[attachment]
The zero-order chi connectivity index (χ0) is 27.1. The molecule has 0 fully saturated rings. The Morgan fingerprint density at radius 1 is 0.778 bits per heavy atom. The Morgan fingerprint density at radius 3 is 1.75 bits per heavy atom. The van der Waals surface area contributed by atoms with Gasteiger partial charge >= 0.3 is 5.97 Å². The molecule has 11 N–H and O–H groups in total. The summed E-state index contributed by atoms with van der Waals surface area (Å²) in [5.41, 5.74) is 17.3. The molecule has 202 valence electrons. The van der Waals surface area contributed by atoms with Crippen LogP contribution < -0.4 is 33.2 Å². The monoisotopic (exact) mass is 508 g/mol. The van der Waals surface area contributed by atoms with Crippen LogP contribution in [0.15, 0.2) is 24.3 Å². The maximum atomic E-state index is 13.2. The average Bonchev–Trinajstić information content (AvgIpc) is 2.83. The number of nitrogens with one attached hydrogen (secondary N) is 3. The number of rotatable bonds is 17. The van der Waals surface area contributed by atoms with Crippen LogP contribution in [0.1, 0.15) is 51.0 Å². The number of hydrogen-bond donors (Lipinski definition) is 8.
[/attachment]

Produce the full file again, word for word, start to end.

The zero-order chi connectivity index (χ0) is 27.1. The molecule has 0 fully saturated rings. The Morgan fingerprint density at radius 1 is 0.778 bits per heavy atom. The Morgan fingerprint density at radius 3 is 1.75 bits per heavy atom. The van der Waals surface area contributed by atoms with Gasteiger partial charge >= 0.3 is 5.97 Å². The molecule has 11 N–H and O–H groups in total. The summed E-state index contributed by atoms with van der Waals surface area (Å²) in [5.41, 5.74) is 17.3. The molecule has 202 valence electrons. The van der Waals surface area contributed by atoms with Crippen LogP contribution < -0.4 is 33.2 Å². The monoisotopic (exact) mass is 508 g/mol. The van der Waals surface area contributed by atoms with Crippen LogP contribution in [0.15, 0.2) is 24.3 Å². The maximum atomic E-state index is 13.2. The average Bonchev–Trinajstić information content (AvgIpc) is 2.83. The number of nitrogens with one attached hydrogen (secondary N) is 3. The number of rotatable bonds is 17. The van der Waals surface area contributed by atoms with Crippen LogP contribution in [0.1, 0.15) is 51.0 Å². The number of hydrogen-bond donors (Lipinski definition) is 8.